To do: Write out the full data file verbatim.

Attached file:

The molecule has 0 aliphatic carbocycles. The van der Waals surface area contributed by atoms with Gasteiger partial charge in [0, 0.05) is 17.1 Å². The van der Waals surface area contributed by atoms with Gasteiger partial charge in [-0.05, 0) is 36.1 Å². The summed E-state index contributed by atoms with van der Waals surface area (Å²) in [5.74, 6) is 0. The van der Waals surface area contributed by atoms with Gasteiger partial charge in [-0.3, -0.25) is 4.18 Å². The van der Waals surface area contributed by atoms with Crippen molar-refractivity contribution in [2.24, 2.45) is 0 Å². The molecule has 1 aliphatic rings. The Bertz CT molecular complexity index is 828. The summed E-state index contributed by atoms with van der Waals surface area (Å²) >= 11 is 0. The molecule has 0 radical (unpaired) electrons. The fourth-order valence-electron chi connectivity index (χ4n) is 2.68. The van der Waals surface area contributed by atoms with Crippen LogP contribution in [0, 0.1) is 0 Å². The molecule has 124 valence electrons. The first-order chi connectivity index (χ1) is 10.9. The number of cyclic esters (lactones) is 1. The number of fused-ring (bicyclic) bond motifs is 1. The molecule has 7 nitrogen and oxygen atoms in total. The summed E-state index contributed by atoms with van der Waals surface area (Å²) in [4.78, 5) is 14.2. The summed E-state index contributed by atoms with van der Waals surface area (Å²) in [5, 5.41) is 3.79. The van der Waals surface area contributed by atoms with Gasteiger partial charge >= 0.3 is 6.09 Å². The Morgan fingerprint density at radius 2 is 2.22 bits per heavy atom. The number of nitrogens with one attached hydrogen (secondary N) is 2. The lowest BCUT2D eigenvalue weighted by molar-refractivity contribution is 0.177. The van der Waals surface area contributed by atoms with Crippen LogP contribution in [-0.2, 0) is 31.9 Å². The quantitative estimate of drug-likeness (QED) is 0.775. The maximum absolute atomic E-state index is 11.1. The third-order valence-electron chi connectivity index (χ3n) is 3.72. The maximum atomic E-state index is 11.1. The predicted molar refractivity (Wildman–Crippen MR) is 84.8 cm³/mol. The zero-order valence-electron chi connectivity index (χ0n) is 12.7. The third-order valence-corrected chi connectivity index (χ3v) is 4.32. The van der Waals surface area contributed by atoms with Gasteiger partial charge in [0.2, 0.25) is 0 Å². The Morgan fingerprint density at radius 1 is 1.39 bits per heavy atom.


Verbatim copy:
The molecule has 0 aliphatic carbocycles. The van der Waals surface area contributed by atoms with Gasteiger partial charge in [0, 0.05) is 17.1 Å². The van der Waals surface area contributed by atoms with Gasteiger partial charge in [-0.05, 0) is 36.1 Å². The summed E-state index contributed by atoms with van der Waals surface area (Å²) in [5.74, 6) is 0. The van der Waals surface area contributed by atoms with Gasteiger partial charge in [-0.3, -0.25) is 4.18 Å². The van der Waals surface area contributed by atoms with Crippen molar-refractivity contribution in [2.24, 2.45) is 0 Å². The molecule has 1 aliphatic rings. The Bertz CT molecular complexity index is 828. The summed E-state index contributed by atoms with van der Waals surface area (Å²) >= 11 is 0. The molecule has 0 radical (unpaired) electrons. The fourth-order valence-electron chi connectivity index (χ4n) is 2.68. The van der Waals surface area contributed by atoms with Crippen LogP contribution in [0, 0.1) is 0 Å². The molecule has 124 valence electrons. The first-order chi connectivity index (χ1) is 10.9. The number of cyclic esters (lactones) is 1. The number of fused-ring (bicyclic) bond motifs is 1. The molecule has 7 nitrogen and oxygen atoms in total. The summed E-state index contributed by atoms with van der Waals surface area (Å²) in [4.78, 5) is 14.2. The summed E-state index contributed by atoms with van der Waals surface area (Å²) in [5, 5.41) is 3.79. The van der Waals surface area contributed by atoms with Gasteiger partial charge >= 0.3 is 6.09 Å². The Morgan fingerprint density at radius 2 is 2.22 bits per heavy atom. The number of nitrogens with one attached hydrogen (secondary N) is 2. The lowest BCUT2D eigenvalue weighted by molar-refractivity contribution is 0.177. The van der Waals surface area contributed by atoms with Crippen LogP contribution in [-0.2, 0) is 31.9 Å². The quantitative estimate of drug-likeness (QED) is 0.775. The maximum absolute atomic E-state index is 11.1. The third-order valence-electron chi connectivity index (χ3n) is 3.72. The maximum atomic E-state index is 11.1. The predicted molar refractivity (Wildman–Crippen MR) is 84.8 cm³/mol. The zero-order valence-electron chi connectivity index (χ0n) is 12.7. The third-order valence-corrected chi connectivity index (χ3v) is 4.32. The van der Waals surface area contributed by atoms with Gasteiger partial charge in [0.2, 0.25) is 0 Å². The Morgan fingerprint density at radius 1 is 1.39 bits per heavy atom.